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Odd Wisconsin Archive

Wisconsin's Indiana Jones?


Our publication this week of Aztalan: Mysteries of an Ancient Indian Town (the first monograph on Aztalan since 1933), and the recent discovery of important prehistoric remains by 7-year-old Joshua Bradford near Sauk City, seem to demand an archaeolgical Odd Wisconsin. Luckily, today is the birthday of Wisconsin's most famous archaeologist, Roy Chapman Andrews.

Raised in Beloit, Andrews once said, "I was born to be an explorer" and, like so many other famous sons and daughters of our state, he left the Badger State at the earliest possible moment. Using money saved from his job as a taxidermist, he landed in New York in 1906 and was taken on by the American Museum of Natural History. Over the next 30 years his scientific expeditions carried him from New York to Indonesia, China, and Central Asia, usually with a cowboy hat and a revolver. The press portrayed him as a swashbuckling scientist who conquered the Gobi Desert and Mongolia to discover dinosaurs and recover relics. He did, in fact, survive life-threatening encounters with armed bandits, venomous pythons, angry whales, and hungry sharks, and was erroneously reported dead at least once as he roamed the world in the name of science.

Andrews is widely believed to have been a model for the movie legend Indiana Jones (made famous by Harrison Ford) although, according to the Virtual Exploration Society, producer George Lucas never specifically cited Andrews as the inspiration for that character. "However," their biography continues, "in 1977 he did tell Steven Spielberg when they first discussed the concept for the movie trilogy that he had been inspired by movie serials he had seen in the 1940's and the 1950's. It is likely that the writers for those films, in turn, had been inspired by the real-life adventures of explorers like Andrews from a generation before. Although Andrews was the most high profile of these explorers it is possible that other figures, like Percy Fawcett and W. Douglas Burden also contributed to the archetype of the dashing adventurer/scientist that appeared in those Saturday afternoon B flicks that Lucas enjoyed as a kid."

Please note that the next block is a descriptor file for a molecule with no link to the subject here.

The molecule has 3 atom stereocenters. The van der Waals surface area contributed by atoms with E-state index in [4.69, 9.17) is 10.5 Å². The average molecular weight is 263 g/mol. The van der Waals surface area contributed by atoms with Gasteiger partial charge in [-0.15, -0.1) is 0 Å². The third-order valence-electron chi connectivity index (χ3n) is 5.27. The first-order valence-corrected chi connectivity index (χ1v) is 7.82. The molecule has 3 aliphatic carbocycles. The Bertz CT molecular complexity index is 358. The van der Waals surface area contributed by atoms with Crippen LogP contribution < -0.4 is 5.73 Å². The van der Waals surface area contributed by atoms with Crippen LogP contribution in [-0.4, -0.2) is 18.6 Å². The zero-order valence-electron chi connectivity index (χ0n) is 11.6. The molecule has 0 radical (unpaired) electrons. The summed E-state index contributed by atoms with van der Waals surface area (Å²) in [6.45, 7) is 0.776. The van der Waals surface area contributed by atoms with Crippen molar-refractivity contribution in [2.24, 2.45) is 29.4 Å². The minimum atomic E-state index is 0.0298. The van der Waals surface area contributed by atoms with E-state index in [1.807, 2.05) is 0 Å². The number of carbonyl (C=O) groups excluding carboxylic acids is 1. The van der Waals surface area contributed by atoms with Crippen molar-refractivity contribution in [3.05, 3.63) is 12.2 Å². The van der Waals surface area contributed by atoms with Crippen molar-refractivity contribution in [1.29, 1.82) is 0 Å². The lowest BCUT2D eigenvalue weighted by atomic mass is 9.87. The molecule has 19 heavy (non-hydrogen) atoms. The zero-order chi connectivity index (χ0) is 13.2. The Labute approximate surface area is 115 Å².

From 1934 to 1942 Andrews served as the museum's director, but after a life of adventure he probably didn't much enjoy being institutionalized. In 1942 he moved to California to spend the rest of his life writing about his experiences. He described his many expeditions in several books including "Meet Your Ancestors" (1945), "In the Days of the Dinosaur" (1959), and the autobiographical works "Under a Lucky Star" (1943) and "An Explorer Comes Home" (1947). His popular books for lay audiences helped spawn a fascination for dinosaurs among children that show no signs of waning 50 years later. Andrews died in Carmel, California, on March 11, 1960.


:: Posted in Odd Lives on January 26, 2006
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